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Spendthrift Willie Leyland again returns to the family home in London penniless. His father is none too pleased but Willie smooth-talks him into letting him stay. At the same time he turns the charm on Dorothy Hope, whose father is big in linoleum and who, before Willie's arrival, was about to become engaged to a Russian aristocrat. Written by
Jeremy Perkins <firstname.lastname@example.org>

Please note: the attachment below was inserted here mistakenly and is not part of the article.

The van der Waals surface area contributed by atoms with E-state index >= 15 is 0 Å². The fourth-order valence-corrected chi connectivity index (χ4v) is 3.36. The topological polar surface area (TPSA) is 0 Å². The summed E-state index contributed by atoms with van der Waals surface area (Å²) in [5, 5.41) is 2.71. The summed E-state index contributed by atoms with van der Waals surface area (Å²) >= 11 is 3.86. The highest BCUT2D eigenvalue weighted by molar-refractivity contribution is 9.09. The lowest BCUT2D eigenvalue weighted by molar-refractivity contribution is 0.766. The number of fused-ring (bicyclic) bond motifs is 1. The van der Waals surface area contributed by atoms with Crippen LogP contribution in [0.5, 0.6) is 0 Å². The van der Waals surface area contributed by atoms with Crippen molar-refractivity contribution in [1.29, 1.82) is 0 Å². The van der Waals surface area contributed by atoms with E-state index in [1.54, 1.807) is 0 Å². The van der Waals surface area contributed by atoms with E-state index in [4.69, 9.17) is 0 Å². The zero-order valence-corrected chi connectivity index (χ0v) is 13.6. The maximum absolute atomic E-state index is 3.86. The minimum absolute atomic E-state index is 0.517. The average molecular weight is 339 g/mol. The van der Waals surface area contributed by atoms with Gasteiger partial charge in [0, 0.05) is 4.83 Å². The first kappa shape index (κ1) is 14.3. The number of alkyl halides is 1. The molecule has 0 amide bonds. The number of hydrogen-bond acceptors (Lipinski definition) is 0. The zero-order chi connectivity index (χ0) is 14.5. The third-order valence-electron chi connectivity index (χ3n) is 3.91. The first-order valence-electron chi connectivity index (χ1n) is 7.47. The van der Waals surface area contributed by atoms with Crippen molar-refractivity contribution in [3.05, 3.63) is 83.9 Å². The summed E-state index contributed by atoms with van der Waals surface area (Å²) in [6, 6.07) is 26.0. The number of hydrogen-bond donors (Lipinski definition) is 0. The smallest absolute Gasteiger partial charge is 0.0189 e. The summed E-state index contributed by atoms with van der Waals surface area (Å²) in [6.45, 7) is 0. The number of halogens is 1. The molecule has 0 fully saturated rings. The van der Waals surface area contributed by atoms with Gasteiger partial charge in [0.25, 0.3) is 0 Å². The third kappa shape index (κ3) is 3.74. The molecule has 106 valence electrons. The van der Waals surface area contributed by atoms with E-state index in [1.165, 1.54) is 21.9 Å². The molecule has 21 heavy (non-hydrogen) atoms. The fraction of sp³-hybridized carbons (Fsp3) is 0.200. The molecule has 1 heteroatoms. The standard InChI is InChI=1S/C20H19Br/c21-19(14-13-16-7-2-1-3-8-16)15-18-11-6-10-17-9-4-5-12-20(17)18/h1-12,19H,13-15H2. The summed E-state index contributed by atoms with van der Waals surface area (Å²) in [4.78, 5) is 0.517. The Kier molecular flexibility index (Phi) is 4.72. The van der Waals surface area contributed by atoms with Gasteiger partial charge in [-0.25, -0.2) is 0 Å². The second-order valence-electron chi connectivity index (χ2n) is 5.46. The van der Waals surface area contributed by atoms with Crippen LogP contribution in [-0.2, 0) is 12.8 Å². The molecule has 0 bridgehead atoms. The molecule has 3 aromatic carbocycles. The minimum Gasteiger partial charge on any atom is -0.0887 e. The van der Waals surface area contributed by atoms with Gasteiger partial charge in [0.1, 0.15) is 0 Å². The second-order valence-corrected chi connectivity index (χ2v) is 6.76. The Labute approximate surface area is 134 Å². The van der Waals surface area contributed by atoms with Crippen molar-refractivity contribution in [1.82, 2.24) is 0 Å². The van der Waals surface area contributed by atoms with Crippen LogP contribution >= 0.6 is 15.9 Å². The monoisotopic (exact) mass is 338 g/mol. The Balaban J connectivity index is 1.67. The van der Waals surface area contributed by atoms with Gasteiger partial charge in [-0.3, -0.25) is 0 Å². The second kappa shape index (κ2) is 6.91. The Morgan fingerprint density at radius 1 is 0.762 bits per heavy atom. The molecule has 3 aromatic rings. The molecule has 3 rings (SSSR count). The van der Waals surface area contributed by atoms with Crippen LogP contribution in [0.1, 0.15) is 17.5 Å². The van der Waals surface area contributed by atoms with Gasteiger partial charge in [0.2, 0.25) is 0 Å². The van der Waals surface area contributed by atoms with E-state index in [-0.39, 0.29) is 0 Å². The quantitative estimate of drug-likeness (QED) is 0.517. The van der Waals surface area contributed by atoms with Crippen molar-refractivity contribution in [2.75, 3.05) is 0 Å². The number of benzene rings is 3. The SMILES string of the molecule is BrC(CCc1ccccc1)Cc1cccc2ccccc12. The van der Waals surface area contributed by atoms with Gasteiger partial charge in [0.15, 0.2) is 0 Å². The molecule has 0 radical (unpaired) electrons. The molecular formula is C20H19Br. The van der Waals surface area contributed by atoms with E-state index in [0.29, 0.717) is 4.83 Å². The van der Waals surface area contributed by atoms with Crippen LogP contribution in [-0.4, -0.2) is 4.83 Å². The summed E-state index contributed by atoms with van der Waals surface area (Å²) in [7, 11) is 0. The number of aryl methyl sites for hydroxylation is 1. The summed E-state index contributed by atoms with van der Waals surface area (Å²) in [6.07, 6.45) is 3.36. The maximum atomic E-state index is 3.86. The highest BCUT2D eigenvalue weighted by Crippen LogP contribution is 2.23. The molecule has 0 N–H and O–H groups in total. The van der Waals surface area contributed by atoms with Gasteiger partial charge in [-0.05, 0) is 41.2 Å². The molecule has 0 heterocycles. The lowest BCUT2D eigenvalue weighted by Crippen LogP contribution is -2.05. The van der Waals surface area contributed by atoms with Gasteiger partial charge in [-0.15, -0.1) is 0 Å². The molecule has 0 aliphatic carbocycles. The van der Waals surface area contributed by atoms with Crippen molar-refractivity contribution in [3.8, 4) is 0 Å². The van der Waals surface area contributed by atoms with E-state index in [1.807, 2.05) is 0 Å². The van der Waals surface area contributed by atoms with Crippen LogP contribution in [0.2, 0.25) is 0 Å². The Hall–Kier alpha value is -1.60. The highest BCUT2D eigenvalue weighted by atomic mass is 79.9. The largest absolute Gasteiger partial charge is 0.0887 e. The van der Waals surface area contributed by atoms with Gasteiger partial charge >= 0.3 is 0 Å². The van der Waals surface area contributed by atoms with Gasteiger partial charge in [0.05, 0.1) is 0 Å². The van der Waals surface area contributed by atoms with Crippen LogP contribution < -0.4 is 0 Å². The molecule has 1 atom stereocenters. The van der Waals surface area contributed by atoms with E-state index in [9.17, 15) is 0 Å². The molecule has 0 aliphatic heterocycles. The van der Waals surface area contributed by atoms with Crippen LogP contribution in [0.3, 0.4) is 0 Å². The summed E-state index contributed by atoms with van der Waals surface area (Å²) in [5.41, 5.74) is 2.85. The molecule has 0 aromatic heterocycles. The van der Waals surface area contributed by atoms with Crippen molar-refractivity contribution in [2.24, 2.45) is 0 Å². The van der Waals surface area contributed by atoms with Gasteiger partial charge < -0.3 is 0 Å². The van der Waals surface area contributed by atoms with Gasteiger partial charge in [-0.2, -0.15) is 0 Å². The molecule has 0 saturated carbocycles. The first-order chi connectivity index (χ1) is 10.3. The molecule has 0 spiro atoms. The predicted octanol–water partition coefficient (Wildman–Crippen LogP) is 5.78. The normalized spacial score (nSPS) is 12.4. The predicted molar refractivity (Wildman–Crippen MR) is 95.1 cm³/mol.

This film directed by George Fitzmaurice, who made so many excellent films, is well up to his excellent standard. It is crisp, witty, with some wonderful lines, and has the inimitable Ronald Colman in the romantic lead. Colman plays the irresistibly charming younger son of a wealthy English peer. He is financially irresponsible (spending, for instance, £15 of his last £20 in the world on a cute little terrier whom he names George), but open, wildly generous, contemptuous of lucre, irreverent in the politest possible way, and hopelessly sentimental. He is so dashing that all the women fall in love with him. His girlfriend is a star of the music halls, and hence in 1930 a denizen of the demi-monde, played with her typical svelte, narrow-eyed silkiness by the youthful Myrna Loy. Fitzmaurice was not a great user of closeups, and gals of that day had their faces half-hidden with those awful clinging hats anyway, so we do not get as good glimpses of the faces of the two heroines as we would like. The director seems more interested in the charming Colman, anyway. The romantic female lead is the youthful and fresh-faced Loretta Young, who had not yet become the proto-Julie Andrews we generally know her as, but was still a blushing girl exuding all the sweetness of a rose garden and laughing merrily and heartily the whole time. It is obvious that a character with her terrific sense of humour was needed to appreciate the snob-busting social anarchism of the refreshing aristocratic character played by Colman. The plot barely matters, as is so often the case with these light and amusing films. This is just such fun.
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